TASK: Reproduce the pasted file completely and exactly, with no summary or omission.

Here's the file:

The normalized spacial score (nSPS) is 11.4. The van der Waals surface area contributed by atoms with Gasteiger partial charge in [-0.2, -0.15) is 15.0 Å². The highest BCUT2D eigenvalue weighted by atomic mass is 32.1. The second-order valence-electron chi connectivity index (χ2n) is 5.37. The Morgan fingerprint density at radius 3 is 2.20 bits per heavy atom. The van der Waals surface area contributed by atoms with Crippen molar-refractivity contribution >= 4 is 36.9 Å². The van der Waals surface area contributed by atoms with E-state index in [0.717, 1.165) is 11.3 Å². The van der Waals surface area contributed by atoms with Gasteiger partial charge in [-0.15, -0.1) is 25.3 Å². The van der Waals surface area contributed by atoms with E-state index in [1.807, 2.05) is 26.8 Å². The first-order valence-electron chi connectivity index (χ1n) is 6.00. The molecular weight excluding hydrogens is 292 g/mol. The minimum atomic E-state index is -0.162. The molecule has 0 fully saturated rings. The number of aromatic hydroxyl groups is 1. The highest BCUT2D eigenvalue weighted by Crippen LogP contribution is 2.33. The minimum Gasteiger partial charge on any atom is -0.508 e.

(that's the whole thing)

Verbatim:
The normalized spacial score (nSPS) is 11.4. The van der Waals surface area contributed by atoms with Gasteiger partial charge in [-0.2, -0.15) is 15.0 Å². The highest BCUT2D eigenvalue weighted by atomic mass is 32.1. The second-order valence-electron chi connectivity index (χ2n) is 5.37. The Morgan fingerprint density at radius 3 is 2.20 bits per heavy atom. The van der Waals surface area contributed by atoms with Crippen molar-refractivity contribution >= 4 is 36.9 Å². The van der Waals surface area contributed by atoms with E-state index in [0.717, 1.165) is 11.3 Å². The van der Waals surface area contributed by atoms with Gasteiger partial charge in [-0.15, -0.1) is 25.3 Å². The van der Waals surface area contributed by atoms with E-state index in [1.807, 2.05) is 26.8 Å². The first-order valence-electron chi connectivity index (χ1n) is 6.00. The molecular weight excluding hydrogens is 292 g/mol. The minimum atomic E-state index is -0.162. The molecule has 0 fully saturated rings. The number of aromatic hydroxyl groups is 1. The highest BCUT2D eigenvalue weighted by Crippen LogP contribution is 2.33. The minimum Gasteiger partial charge on any atom is -0.508 e.